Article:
Choosing to go forward with WLS is a huge deal.  Going further and choosing the DS as the best procedure for yourself – a bigger deal still.  That means you’ve done more than a cursory level of investigation – good for you!  What some of us learn – unfortunately – is that our insurance won’t cover the cost of WLS and/or anything related to weight and then we find ourselves as self-pay patients.  Another big deal – there isn’t a good, qualified, proven DS surgeon on every corner.  They’re hard to find, and sometimes you have to travel quite a way to get to the surgeon you choose for your surgery.  A lot of things to factor in!  On top of it all, it’s an emotional rollercoaster ride, at best.  There’s joy at the thought of finding something that might actually work.  Fear that something bad will happen.  Dread at spending all of that money on yourself.  Worry about quality of life after surgery.  Thoughts that you’ll be the only one the surgery won’t work for…

So sometimes it’s really difficult to formulate a list of questions that will help you make some good informed decisions and solidify your course of action.

I’ve got a list of questions here that I relied on pretty heavily when I was researching my DS all of those years ago.  Maybe they’ll help you out.

About Credentials

Ask your surgeon who he/she was trained by, if he’s willing to send you a copy of his CV.

Ask what his/her numbers are on mortality, complications (both early and late), and infections.  I’d also want to know what the causes of death were on any of the deaths reported with mortality.

Check up on your surgeon’s stated credentials.  Are they a member of the ASMBS, IFSO, ACS?

Ask how many of the DS he/she has done:

  • How many open?
  • How many lap?
  • How many are local patients from his/her area?
  • How many patients travel from out of country.

I’d ask what papers he has published, and if he can supply you copies of them.  If he can’t, then ask where they are published.

Financial Considerations

Does the $$ amount you’re quoted include:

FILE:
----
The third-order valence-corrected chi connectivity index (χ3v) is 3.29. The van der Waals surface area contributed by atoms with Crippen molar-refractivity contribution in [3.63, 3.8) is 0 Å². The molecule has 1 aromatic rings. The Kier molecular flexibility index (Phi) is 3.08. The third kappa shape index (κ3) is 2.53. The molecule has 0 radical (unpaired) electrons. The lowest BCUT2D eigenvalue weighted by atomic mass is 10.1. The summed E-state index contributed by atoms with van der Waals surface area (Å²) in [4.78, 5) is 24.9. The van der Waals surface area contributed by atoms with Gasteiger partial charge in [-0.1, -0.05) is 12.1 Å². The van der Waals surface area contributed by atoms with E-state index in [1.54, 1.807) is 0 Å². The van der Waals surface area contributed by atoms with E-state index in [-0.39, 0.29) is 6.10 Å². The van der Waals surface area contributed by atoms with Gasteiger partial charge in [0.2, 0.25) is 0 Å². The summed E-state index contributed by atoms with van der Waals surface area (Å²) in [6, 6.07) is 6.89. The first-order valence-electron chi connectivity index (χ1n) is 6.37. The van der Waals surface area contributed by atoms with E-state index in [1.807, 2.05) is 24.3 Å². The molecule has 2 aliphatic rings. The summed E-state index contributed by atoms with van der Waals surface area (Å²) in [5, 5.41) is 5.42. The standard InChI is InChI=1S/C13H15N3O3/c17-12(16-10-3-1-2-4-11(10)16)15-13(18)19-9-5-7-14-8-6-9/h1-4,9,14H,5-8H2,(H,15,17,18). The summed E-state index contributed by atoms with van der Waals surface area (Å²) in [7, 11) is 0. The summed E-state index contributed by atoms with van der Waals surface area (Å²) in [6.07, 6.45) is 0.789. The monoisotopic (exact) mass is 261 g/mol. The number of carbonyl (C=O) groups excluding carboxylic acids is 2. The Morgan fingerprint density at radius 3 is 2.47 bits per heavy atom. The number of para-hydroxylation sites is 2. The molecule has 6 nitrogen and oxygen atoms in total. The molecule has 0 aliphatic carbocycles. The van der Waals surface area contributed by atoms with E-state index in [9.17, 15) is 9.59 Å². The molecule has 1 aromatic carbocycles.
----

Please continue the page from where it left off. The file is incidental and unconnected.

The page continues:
• Surgeon’s fees
  • Hospitalization
  • Anesthesiologist’s fees
  • Labs, x-rays, medications
  • An estimate for funds necessary in case of post-operative complications?
  • A program fee for follow-up care?  (And if not, what will you be charged each time your surgeon is copied on labs, or is consulted by your PCP on various issues, etc.)

Be sure to also ask if there is a resource available to patients who travel for surgery for lodging suggestions (and costs associated with lodging).

Ask if there is someone your surgeon can direct you to who can help give an idea as to non-surgery related costs – air and ground transportation, food costs, tipping, etc.


Does your surgeon have an active support group of any kind for pre- and post-op patients?

Will your surgeon give you a list of prior patients to contact so that you may inquire as to their experiences as his/her patient?  If not, why?

Will you need a support person to accompany you for surgery – i.e., if you are traveling?


Is a pre-op diet required?

What type of surgical prep is required?  NPO for a certain number of hours?  Bowel prep?

When do you check into the hospital?  (Day of surgery, day before?)

What time of day will your surgery be?

Are you expected to have a support person?

  • Does the support person stay with you in your room in the hospital?
  • Or will you need to arrange for alternative lodging for them while you are hospitalized?
  • If your support person stays in the hospital with you, will they have meals provided to them, or will they need to go out to find food?

Do they use Foley catheters?  Or can you get up and walk to the toilet early after surgery?

How long does the surgeon speculate your surgery will take  I.e., how many hours on the table?

Does he use a horizontal or vertical incision for an open surgery?  What percentage of his/her patients have post-surgical hernia repair?  (Not all surgeons will keep in contact with their post-ops after a six to 12 months following surgery, so they may not know the answer to this.)

How many ports/trocar sites are used for a lap procedure?  What percentage of his/her post-ops have experienced hernia at trocar site?

How long will you be in recovery?

How long before you’re returned to your hospital room?

How long after surgery until you can get up and walk?

If required to stay in bed for the first night after surgery, do they use the compression boots to help prevent thrombosis?  What percentage of his/her post-ops have experienced pulmonary embolism and/or deep vein thrombosis?

How long are you expected to be in the hospital?

How long will you be NPO after surgery?

After Discharge

What is the post-op diet?

  • How long on liquids (define liquids)?
  • How long on soft foods (define)?
  • How long until release to normal diet?)

Where does he prefer his out of country patients stay after discharge from the hospital?

How long until you are released to go home?  (I.e., how many days does he want you in the area/or until you can fly?)

How closely does he expect your PCP to work with him?

How often does he want labs done post-op?  Does he want to be copied on them?

How often does he want you to report back to him on your labs and progress?  For how long does he want to remain in contact with you?  (Months?  A year?  Several years?  For life?)


The point is this is about THE REST OF YOUR LIFE.  Every single decision plays into the outcomes – every single one.

Please – do not take ANY of them lightly.  Understand the repercussions of them all.

I hope these help some.


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